Rovner: So you’re involved in private equity and, you know, the track record of private equity in health care, which was supposed to be an effort to get incentives aligned, hasn’t always worked out so well. I mean, in a lot of cases we’ve seen private equity just sucking money out of the health care system rather than putting it back in.
Mendelson: Look, as an investor, what we’re focused on is finding companies that are driving innovation and helping them succeed. And we’re putting our capital behind these companies, but we’re also really spending the time with them to make sure that they can be effective. And so, you know, we’ve done five investments over the course of two years, and they’re not only in accountable care, but also making sure that there’s good primary care in the system, driving better digital care, shifting expensive care from inpatient and outpatient settings into the home. So these are all facets of how employer-sponsored health care needs to be improved, and that’s the focus of our investing.
Rovner: So what does it look like when you get it all fixed?
Mendelson: When we get it all fixed …? I mean, look, I think we’re going to be at this for quite some time. But it’s really important for employers to articulate their needs and to make sure that those who are offering insurance for their employees are actually being attentive to not only cost but also quality and health equity. And I think that the facet that we’re really looking for is to make sure that health care improves and that these improvements are coming along not only in the public programs but also in the employer sector.
Rovner: Dan Mendelson, thank you so much for joining us.
Mendelson: My pleasure.
Carey: All right. We’re back, and it’s time for our extra credit segment. That’s when we each recommend a story that we read this week and we think you should read it, too. As always, don’t worry if you miss it. We’ll post the links on the podcast page at kffhealthnews.org and in the show notes on your phone or other mobile device. So, Alice, why don’t you go first this week?
Ollstein: Sure. I chose a piece in Stat by Brittany Trang and Elaine Chen. It’s called “AMA Asks Doctors to De-Emphasize Use of BMI in Gauging Health and Obesity.” I’ve heard in the medical community there has been a lot of discussion about moving away from using the BMI [body mass index] to evaluate people’s health. It was created to track population-level statistics and was never intended to be used to gauge individual health. It was not invented by someone with a medical background at all. And so people have been saying that, you know, it’s inaccurate and it leads to a lot of stigma. And so it’s interesting to see that sort of bubble up to this very mainstream, leading health care organization saying, “Look, you can’t just rely on the BMI. You also have to look at all these other factors.” Because extremely fit NFL players have really high BMIs, you know. You can’t — someone’s size does not necessarily determine their health. You can have people of all sizes be healthy or unhealthy. So this was encouraging to see.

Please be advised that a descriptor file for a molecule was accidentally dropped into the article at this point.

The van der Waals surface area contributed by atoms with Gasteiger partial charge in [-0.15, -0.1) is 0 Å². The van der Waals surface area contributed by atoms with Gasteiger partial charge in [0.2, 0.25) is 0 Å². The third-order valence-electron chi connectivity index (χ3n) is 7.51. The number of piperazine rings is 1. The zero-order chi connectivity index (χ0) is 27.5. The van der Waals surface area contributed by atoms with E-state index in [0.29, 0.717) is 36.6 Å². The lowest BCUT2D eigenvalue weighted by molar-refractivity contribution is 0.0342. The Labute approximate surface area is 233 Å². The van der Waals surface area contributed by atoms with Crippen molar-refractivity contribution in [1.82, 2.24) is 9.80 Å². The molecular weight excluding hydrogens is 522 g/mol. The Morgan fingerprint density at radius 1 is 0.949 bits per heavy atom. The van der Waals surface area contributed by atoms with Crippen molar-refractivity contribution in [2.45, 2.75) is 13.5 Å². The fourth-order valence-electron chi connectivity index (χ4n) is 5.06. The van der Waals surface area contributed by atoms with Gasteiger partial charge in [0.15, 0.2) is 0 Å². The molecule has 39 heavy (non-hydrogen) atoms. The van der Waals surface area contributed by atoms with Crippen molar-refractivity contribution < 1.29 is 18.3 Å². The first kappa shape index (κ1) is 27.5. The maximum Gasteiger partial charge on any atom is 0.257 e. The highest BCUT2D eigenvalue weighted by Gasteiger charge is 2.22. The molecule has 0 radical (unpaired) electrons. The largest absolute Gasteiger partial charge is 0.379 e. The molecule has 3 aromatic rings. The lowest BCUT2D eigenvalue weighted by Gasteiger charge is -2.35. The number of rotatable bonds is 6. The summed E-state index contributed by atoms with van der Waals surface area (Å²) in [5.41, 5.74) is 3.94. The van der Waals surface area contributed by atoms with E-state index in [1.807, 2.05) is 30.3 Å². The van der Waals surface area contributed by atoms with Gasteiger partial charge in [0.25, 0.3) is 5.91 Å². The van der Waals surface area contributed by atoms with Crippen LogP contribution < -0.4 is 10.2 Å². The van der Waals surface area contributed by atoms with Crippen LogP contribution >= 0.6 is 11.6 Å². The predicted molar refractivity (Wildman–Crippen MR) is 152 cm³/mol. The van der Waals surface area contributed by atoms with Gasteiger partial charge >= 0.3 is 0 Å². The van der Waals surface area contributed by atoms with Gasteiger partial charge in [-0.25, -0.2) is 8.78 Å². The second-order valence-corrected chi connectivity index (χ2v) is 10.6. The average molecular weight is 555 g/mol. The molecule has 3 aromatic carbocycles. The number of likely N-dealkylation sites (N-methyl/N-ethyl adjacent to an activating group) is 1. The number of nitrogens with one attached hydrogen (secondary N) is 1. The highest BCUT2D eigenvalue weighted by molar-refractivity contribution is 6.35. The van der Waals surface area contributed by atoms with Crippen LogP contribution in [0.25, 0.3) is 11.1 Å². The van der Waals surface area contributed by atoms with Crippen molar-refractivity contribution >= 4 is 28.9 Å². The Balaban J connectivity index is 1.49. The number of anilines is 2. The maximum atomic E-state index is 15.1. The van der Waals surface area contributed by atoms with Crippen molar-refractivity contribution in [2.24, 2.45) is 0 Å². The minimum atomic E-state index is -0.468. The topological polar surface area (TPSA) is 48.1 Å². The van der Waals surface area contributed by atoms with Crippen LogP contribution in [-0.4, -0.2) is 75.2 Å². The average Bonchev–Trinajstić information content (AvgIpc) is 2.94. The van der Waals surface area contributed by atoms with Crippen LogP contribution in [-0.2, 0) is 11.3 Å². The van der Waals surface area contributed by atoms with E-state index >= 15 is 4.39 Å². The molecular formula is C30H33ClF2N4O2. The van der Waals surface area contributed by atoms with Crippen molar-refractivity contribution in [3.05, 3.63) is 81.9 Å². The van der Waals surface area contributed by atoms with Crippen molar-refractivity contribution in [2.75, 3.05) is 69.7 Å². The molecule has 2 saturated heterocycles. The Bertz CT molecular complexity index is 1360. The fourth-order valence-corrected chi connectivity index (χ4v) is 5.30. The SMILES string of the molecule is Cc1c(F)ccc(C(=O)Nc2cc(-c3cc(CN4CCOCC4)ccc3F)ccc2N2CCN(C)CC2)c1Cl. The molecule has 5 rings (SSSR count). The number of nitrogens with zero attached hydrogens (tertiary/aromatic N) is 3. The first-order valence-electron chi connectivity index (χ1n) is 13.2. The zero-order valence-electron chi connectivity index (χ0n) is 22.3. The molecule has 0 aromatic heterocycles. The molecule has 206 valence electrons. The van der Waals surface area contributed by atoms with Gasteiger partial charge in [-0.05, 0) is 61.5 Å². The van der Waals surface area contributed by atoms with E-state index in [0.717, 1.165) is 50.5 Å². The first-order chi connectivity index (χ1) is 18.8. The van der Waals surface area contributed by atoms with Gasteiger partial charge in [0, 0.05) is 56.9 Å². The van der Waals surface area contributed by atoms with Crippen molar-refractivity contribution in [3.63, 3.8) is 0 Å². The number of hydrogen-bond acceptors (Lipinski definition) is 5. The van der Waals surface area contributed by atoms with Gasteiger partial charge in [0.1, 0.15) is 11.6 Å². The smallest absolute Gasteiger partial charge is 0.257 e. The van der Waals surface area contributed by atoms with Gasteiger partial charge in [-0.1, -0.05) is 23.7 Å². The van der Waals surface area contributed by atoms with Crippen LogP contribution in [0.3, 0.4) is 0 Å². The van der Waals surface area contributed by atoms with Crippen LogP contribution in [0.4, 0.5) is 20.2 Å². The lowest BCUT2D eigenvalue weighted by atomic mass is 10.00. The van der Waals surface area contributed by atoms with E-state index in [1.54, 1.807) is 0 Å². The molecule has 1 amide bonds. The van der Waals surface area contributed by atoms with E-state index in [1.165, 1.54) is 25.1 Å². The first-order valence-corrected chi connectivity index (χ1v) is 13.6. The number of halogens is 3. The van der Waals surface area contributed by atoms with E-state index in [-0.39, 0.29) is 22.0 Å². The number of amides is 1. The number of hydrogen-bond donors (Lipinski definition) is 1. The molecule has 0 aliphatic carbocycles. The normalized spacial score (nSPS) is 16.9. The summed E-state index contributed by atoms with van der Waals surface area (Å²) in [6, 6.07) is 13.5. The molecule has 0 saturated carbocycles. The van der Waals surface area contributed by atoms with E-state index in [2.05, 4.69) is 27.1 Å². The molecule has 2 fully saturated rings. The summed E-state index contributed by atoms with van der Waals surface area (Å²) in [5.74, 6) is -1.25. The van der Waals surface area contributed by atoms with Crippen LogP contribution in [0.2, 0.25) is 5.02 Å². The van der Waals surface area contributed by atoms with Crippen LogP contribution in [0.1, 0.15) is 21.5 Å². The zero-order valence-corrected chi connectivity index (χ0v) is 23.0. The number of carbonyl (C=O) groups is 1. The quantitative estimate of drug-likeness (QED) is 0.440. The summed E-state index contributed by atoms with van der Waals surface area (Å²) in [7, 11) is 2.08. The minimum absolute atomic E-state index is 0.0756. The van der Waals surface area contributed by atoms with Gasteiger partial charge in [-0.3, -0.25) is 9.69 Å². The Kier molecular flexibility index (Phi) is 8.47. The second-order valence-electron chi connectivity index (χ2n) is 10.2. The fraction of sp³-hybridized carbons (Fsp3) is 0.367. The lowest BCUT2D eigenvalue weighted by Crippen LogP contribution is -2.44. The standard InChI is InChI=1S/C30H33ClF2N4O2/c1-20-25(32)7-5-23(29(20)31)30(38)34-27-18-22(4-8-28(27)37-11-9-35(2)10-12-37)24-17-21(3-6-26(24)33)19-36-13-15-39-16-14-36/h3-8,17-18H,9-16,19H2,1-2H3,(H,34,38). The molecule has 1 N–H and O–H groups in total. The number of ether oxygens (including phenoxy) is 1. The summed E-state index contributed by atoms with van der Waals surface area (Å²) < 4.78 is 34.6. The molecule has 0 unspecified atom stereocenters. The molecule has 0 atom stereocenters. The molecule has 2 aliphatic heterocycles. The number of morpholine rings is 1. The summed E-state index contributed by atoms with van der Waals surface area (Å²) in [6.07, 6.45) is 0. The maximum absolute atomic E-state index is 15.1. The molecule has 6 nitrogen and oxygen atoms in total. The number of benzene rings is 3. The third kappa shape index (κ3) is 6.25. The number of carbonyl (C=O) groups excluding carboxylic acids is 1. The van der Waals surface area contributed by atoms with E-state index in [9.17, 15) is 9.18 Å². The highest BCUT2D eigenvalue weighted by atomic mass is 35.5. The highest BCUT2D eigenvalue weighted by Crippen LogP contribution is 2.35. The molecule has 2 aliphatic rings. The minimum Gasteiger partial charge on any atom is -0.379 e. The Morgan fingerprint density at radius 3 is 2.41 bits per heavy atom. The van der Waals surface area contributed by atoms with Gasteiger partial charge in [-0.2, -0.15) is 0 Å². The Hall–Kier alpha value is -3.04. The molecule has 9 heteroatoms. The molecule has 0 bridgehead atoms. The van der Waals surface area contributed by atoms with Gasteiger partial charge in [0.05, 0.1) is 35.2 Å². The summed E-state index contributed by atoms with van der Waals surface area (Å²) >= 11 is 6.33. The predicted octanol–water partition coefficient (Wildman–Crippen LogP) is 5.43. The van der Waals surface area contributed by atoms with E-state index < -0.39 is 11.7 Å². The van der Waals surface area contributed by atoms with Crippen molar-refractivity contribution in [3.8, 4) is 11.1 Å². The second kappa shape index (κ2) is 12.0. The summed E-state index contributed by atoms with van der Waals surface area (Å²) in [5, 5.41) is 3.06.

Carey: Great. And for folks interested in more on that, we have a lot of coverage on that at kffhealthnews.org, so check that out. Rachel, why don’t you go next?
Cohrs: Sure. My piece this week is by one of Alice’s colleagues in Politico, Megan Messerly, and the headline is “Thousands Lose Medicaid in Arkansas: Is This America’s Future?” And she kind of got out beyond the Beltway and just spent some time in Arkansas really talking to everyday people who were having trouble staying on Medicaid. And I think it’s easy to get caught up in just talking about numbers and talking about policies and all of that. But I think she really brought to life the issues and the barriers that some people are facing in Arkansas, which really is the center of these disenrollments that we’re seeing right now. So I think it was really timely, really well done, very much put the human face on both the people who are getting disenrolled, but also kind of some of the on-the-ground efforts to stop that from happening and just kind of the challenges that they are working on with these compressed timelines. I thought it was really well done.
Carey: Yeah, it’s a great story. Sandhya.
Raman: My extra credit this week is called “Suicide Hotlines Promise Anonymity. Dozens of Their Websites Send Sensitive Data to Facebook.” It’s by Colin Lecher and Jon Keegan for The Markup in partnership with Stat. And I thought this was just a really interesting piece that investigated whether crisis center websites that were using Meta Pixel, which is like a piece of code that tracks user behavior for advertising that a lot of sites use — and just, like, the worry here is sharing sensitive information to Facebook, especially when it is personally identifiable. And with the crisis center, it’s much, much more sensitive data than, you know, maybe, like, shopping habits. And so they looked at data from 186 local call center websites. And I will let you read to see how many of them were using this.
Carey: Mine is from Ruth Marcus at The Washington Post. And it’s called “I Lost 40 Pounds on Ozempic. But I’m Left With Even More Questions.” In this article, she talks about her lifelong struggle to lose weight, to keep it off, but how those pounds always find their way back. And Marcus explores the history and the science behind the weight loss drugs. And she also takes on societal debate over obesity itself: Do we think of it as a personal failing, or is it a disease, a chronic condition whose underpinnings are in genetics and brain chemistry? It is a great read. All right. That’s our show for the week. And as always, if you enjoy the podcast, you can subscribe wherever you get your podcasts. We’d appreciate it if you left a review; that helps other people find us too. Special thanks, as always, to the amazing Francis Ying, our producer. You can email us with your comments or questions. We’re at firstname.lastname@example.org. Or you can tweet me. I’m @maryagnescarey.
Carey: And Sandhya.
Carey: We’ll be back in your feed next week. Until then, be healthy.